- 28. Liby K, Black CC, Royce DB, Williams CR, Risingsong R, et al. (2008) The rexinoid LG100268 and the synthetic triterpenoid CDDO-methyl amide are more potent than erlotinib for prevention of mouse lung carcinogenesis. Mol Cancer Ther 7: 1251–1257.K. LibyCC BlackDB RoyceCR WilliamsR. Risingsong2008The rexinoid LG100268 and the synthetic triterpenoid CDDO-methyl amide are more potent than erlotinib for prevention of mouse lung carcinogenesis.Mol Cancer Ther712511257
- 29. Liby K, Risingsong R, Royce DB, Williams CR, Ma T, et al. (2009) Triterpenoids CDDO-methyl ester or CDDO-ethyl amide and rexinoids LG100268 or NRX194204 for prevention and treatment of lung cancer in mice. Cancer Prev Res 2: 1050–1058.K. LibyR. RisingsongDB RoyceCR WilliamsT. Ma2009Triterpenoids CDDO-methyl ester or CDDO-ethyl amide and rexinoids LG100268 or NRX194204 for prevention and treatment of lung cancer in mice.Cancer Prev Res210501058
- 30. Sussan TE, Rangasamy T, Blake DJ, Malhotra D, El-Haddad H, et al. (2009) Targeting Nrf2 with the triterpenoid CDDO-imidazolide attenuatescigarette smoke-induced emphysema and cardiac dysfunction in mice. Proc Natl Acad Sci U S A 106: 250–255.TE SussanT. RangasamyDJ BlakeD. MalhotraH. El-Haddad2009Targeting Nrf2 with the triterpenoid CDDO-imidazolide attenuatescigarette smoke-induced emphysema and cardiac dysfunction in mice.Proc Natl Acad Sci U S A106250255
- 31. Reddy NM, Suryanaraya Y, Yates MS, Kleeberger SR, Hassoun PM, et al. (2009) The triterpenoid CDDO-imidazolide confers potent protection against hyperoxic acute lung injury in mice. Am J Respir Crit Care Med 180: 867–874.NM ReddyY. SuryanarayaMS YatesSR KleebergerPM Hassoun2009The triterpenoid CDDO-imidazolide confers potent protection against hyperoxic acute lung injury in mice.Am J Respir Crit Care Med180867874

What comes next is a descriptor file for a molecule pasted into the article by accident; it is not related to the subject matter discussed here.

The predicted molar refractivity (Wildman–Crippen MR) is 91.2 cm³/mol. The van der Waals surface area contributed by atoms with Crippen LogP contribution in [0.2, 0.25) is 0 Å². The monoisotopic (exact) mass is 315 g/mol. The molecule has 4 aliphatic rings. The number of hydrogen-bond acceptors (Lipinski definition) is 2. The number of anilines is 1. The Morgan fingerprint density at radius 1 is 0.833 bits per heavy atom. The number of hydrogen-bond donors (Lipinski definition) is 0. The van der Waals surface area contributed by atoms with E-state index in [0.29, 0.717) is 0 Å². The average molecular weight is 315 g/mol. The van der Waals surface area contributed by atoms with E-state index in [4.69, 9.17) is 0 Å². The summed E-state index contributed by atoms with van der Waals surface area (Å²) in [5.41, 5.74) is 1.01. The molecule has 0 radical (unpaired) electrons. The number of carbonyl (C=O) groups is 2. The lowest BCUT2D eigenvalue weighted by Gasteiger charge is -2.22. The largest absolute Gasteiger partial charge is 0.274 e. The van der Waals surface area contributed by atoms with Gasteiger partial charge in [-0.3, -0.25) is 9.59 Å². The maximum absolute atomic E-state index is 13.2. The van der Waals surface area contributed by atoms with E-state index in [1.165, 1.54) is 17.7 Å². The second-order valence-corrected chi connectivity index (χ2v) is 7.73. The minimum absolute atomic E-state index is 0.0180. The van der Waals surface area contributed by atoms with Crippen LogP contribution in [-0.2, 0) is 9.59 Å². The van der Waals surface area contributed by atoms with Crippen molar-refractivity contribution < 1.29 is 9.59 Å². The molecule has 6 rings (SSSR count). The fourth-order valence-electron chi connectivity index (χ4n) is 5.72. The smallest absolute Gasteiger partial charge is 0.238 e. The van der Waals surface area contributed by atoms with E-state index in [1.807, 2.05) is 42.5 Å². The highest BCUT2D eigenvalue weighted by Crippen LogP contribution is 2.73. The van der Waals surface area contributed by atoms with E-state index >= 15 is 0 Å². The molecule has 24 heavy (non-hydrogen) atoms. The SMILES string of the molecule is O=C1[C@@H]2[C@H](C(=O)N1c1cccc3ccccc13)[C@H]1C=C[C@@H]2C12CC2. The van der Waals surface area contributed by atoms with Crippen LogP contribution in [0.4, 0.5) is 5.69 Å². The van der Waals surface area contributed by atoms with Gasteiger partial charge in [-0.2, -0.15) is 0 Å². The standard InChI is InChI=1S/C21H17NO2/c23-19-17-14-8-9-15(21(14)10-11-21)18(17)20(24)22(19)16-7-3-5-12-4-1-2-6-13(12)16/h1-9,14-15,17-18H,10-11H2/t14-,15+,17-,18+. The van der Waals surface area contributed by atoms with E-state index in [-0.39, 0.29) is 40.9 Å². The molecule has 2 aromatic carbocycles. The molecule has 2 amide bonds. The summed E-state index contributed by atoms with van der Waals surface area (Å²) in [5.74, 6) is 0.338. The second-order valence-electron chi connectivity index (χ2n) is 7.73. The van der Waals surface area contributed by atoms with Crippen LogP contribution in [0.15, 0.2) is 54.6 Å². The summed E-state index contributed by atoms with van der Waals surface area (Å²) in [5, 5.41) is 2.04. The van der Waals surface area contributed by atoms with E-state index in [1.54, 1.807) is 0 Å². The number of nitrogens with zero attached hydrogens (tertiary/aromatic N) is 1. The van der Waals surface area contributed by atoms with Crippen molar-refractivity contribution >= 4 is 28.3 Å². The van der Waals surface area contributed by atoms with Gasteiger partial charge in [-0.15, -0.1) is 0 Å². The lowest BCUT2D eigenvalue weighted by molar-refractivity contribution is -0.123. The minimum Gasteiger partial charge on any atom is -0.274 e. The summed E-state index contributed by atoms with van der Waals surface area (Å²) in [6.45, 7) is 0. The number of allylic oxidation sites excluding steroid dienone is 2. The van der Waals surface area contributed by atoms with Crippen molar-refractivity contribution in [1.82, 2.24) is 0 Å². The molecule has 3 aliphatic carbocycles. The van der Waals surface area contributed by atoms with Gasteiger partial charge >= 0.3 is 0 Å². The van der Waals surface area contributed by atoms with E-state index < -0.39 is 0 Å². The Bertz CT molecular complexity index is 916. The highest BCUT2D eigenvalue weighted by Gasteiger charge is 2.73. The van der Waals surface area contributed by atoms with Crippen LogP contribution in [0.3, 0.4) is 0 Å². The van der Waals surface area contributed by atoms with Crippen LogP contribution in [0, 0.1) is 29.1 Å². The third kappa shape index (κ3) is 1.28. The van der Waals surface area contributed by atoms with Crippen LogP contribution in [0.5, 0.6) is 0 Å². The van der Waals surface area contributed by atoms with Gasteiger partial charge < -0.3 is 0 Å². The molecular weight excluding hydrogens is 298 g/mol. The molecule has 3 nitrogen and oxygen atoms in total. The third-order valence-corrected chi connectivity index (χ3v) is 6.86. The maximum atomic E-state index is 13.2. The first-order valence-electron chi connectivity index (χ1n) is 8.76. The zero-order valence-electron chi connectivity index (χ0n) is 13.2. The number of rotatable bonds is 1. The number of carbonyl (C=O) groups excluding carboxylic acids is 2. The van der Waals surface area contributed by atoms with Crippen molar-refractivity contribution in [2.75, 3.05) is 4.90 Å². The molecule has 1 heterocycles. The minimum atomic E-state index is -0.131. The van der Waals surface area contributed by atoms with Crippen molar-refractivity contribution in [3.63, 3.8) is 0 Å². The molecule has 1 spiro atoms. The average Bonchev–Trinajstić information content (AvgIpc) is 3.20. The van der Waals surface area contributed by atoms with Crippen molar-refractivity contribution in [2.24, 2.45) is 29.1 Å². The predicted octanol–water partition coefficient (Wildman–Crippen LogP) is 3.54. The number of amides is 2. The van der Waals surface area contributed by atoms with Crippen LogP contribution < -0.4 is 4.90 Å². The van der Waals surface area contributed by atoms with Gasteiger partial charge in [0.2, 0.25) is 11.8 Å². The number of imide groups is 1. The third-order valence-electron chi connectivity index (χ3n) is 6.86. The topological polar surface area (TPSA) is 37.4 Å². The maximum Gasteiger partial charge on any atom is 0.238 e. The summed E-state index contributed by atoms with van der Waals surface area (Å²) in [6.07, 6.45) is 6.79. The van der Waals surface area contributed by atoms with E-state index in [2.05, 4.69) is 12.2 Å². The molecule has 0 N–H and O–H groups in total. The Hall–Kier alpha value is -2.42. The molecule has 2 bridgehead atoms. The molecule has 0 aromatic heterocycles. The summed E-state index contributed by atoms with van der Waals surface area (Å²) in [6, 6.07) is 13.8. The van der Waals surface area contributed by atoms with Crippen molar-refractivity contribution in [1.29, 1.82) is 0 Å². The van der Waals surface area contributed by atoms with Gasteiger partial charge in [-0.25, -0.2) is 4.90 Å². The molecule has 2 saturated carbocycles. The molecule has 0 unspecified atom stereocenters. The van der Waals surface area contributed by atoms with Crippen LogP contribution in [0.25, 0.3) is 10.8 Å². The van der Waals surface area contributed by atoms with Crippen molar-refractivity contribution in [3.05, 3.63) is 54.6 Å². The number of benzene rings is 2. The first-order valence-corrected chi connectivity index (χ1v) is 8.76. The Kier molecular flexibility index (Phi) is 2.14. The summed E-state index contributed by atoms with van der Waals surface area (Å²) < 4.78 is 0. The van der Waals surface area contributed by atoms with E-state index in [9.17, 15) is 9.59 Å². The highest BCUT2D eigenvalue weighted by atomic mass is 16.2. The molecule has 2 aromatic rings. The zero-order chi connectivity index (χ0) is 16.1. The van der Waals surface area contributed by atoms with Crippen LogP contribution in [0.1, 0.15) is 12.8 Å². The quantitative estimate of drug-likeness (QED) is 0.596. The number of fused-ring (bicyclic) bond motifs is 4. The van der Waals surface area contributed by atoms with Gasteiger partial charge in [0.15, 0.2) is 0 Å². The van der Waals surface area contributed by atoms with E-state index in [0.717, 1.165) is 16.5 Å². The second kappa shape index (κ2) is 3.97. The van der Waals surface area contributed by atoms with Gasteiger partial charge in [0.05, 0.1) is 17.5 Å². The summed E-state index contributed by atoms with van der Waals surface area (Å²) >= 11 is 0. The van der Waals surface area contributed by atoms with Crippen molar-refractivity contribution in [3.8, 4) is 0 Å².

- 32. Cano M, Thimmalappula R, Fujihara M, Nagai N, Sporn M, et al. (2010) Cigarette smoking, oxidative stress, the anti-oxidant response through Nrf2 signaling, and age-related macular degeneration. Vis Res 50: 652–664.M. CanoR. ThimmalappulaM. FujiharaN. NagaiM. Sporn2010Cigarette smoking, oxidative stress, the anti-oxidant response through Nrf2 signaling, and age-related macular degeneration.Vis Res50652664
- 33. Yates MS, Kwak MK, Egner PA, Groopman JD, Bodreddigari S, et al. (2006) Potent protection against aflatoxin-induced tumorigenesis through induction of Nrf2-regulated pathways by the triterpenoid 1-[2-cyano-3-,12-dioxooleana-1,9(11)-dien-28-oyl]imidazole. Cancer Res 66: 2488–2494.MS YatesMK KwakPA EgnerJD GroopmanS. Bodreddigari2006Potent protection against aflatoxin-induced tumorigenesis through induction of Nrf2-regulated pathways by the triterpenoid 1-[2-cyano-3-,12-dioxooleana-1,9(11)-dien-28-oyl]imidazole.Cancer Res6624882494